Archive for December, 2011

December 20, 2011

Lovely Lamb Soup – Dark Days Challenge Week 3

Soup is a wonderful thing. Especially when it is cold outside, and you just happened to pick up some lamb soup bones from the farmer’s market. And when the veggies are still abundant at the market…

So, our Dark Days Meal for Week 3 is a lovely lamb soup accompanied with bread from Atwater’s.

We began by making a stock from the lamb bones, filling up the pot with carrot tops, onions studded with cloves (okay those aren’t local), some limp celery from Thanksgiving, salt and peppercorns.

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December 17, 2011

Stocking Up at the Farmer’s Market

We didn’t make it to the farmer’s market last week, so today, we really really needed to go! And we had last week’s budget to spend as well as this week’s!

Needless to say, we had fun at the market.

First, we ordered crepes from Crepe Creations for The Picky Eater and the adults. Ham and swiss and lemon and sugar. Yumm! It is never good to shop on an empty stomach. Sadly this is their last week until May.  Boy, May seems really really far away.

While waiting for the crepes, I shopped at our favorite produce stand (Penn Farms) and stocked up for the week:

  • broccoli
  • cauliflower
  • 2 onions
  • 2 heads of garlic
  • spring onions
  • potatoes
  • a bunch of carrots
  • and an amazingly large head of red leafed lettuce!
This veggie stock up was followed by a detour to the Virginia Chocolate Factory to get some strawberry jam…
This is why it is impossible to shop at the grocery store anymore.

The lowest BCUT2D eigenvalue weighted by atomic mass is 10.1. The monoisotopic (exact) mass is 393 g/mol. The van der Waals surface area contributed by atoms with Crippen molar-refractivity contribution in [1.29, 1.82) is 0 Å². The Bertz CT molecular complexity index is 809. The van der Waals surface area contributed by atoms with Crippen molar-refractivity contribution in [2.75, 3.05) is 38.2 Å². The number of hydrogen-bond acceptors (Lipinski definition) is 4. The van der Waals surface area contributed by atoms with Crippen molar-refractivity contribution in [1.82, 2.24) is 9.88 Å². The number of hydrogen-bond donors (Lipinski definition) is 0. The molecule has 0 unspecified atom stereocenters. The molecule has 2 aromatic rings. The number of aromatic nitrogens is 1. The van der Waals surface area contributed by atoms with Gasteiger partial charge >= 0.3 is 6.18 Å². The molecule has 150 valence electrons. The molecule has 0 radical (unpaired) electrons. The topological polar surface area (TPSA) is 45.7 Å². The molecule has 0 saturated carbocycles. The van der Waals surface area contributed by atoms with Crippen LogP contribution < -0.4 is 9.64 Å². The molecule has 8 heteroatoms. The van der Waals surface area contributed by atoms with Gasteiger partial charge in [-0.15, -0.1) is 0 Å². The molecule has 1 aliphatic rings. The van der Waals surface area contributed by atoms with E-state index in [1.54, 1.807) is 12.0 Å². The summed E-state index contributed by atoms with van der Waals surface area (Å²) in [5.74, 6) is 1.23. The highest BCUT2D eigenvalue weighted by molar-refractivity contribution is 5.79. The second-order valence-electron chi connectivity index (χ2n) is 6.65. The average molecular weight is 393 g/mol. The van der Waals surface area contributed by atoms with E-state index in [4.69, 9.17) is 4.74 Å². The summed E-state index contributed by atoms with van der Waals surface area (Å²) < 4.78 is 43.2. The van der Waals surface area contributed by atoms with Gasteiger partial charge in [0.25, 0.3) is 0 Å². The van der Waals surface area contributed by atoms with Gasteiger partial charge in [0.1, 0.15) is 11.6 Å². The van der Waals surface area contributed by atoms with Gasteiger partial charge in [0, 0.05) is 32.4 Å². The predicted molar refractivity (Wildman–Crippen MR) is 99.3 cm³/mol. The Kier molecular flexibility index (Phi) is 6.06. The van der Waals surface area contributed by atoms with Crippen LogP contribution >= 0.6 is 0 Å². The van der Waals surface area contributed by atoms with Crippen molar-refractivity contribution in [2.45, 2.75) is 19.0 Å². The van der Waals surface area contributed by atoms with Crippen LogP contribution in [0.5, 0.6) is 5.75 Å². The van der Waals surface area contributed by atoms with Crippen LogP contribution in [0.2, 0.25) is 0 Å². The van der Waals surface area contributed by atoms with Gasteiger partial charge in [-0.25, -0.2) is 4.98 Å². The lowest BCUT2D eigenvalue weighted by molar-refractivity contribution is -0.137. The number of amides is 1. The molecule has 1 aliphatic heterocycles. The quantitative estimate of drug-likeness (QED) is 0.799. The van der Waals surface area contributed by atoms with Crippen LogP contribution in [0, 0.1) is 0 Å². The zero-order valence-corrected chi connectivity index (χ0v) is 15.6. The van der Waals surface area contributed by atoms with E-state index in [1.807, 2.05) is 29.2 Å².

December 15, 2011

More Farmer’s Markets Are Good

NPR is thinking about local commerce … and the lead example is the growth of farmer’s markets.  According to the article, there are now more than 6,000 farmer’s markets … a 250 percent increase since 1994.  I must admit that while I realized that there has been a growth, the amount of growth hasn’t really struck home.

But our own family trajectory reflects this growth. When we lived in Chicago (1983-1993), we never shopped at a farmer’s market. When we lived in Bolivia (1993-1995), local markets are the way that all but the very wealthy shopped – and there were mercados for bread, and another for vegetables, and another for meat. Our return to Chicago for another year and a half didn’t bring any farmer’s market visits that I can recall. Our cross-country move to Southern California dropped us back into the farmer’s market world — and boy did I ever enjoy the access to local citrus. Then another move took us to a small town between Boston and Provide.  Farmer’s markets weren’t a big part of our daily life there either.

Upon our return to Northern Virginia in 2002, we eagerly embraced the farmer’s markets. Having grown up here, we knew that there were multiple farmer’s markets — and we have joyfully explored several of them. Our favorites have changed over the year, but we now live with the luxury of year round markets and several storefronts that feature locally produced food. What a wonderful set of choices we now have!

December 14, 2011

A Taste of Summer in Winter

While our neighborhood is flush with Christmas lights,

our freezer is filled with pesto.

This past summer, we were blessed with gargantuan basil plants, and found ourselves spending several Sundays making pesto to freeze just for a night like tonight. We were going to make Tom Ka Kai with some frozen chicken. But the chicken didn’t quite make it out of the freezer this morning, and so that plan was foiled.

But I had purchased lots of pasta (not SOLE, but quite cost effective: from an awesome Buy 2, Get 3 Free sale at our local Harris Teeter). And there was a hunk of parmesan in the fridge. And 8-9 cups of pesto in the freezer.

So a quick minute defrost, 10 minutes to boil the pasta, and 2 minutes to put the salad made from the last of the farmer’s market salad in the bowl, and dinner was served.